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Usually two separate p orbitals would have '4 lobes' while in a sp2 hybrid those 2 p orbitals would only have '3 lobes'. why?

I'm referring to diagrams such as the one shown below:


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could you tell us what you mean by 'sides'? Do you mean lobes? A p orbital has two lobes, so a pair of p orbitals would have four lobes. –  Ben Norris Nov 19 '12 at 11:43
I mean lobes, I guess the diagrams I used were misleading and inaccurate. –  user781 Nov 19 '12 at 18:58
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By "sides", I assume you mean "lobes". Few things:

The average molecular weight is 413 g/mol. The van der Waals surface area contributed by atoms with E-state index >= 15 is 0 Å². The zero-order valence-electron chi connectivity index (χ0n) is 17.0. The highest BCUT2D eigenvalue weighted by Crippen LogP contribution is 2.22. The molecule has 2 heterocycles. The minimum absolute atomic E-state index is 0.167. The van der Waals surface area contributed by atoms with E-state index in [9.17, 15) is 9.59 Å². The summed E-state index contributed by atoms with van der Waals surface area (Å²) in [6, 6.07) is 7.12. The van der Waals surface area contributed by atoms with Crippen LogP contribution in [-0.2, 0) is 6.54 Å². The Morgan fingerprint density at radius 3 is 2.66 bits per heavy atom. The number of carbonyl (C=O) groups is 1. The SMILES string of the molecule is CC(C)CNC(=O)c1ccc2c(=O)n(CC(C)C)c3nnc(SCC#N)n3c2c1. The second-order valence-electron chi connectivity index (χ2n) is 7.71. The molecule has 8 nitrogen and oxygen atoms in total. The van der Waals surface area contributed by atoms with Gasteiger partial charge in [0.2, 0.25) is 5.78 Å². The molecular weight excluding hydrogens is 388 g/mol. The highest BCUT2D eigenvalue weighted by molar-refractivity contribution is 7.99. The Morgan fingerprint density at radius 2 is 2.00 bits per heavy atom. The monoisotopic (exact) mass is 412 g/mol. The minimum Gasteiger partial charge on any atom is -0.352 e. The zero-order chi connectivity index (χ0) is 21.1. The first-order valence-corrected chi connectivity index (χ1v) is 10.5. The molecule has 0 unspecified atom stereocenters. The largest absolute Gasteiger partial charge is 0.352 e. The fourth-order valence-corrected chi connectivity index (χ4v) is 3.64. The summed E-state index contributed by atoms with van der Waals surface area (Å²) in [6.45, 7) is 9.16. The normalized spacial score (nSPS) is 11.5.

First, an $sp^2$ orbital does have two lobes. One is large, and one is tiny. Secondly, $sp^2$ means "a 'mixture' of one $s$ and two $p$ orbitals". Like the following:

enter image description here

So, you plug in three orbitals, and you get out three more orbitals. When drawn in place, you get this:

enter image description here

There are a total of six lobes here, but they are distributed amongst three $sp^2$ orbitals.

The number of lobes need not stay constant--it's the number of orbitals that does, since each orbital corresponds to two electrons, and there's no way for new electrons to be added/removed (yet). What's happening is that the wavefunctions(orbitals) of the electrons are "mixing up" to distribute the electrons in a way that stimulates bonding (one per orbital). The lobes have a significance, but it's much deeper.

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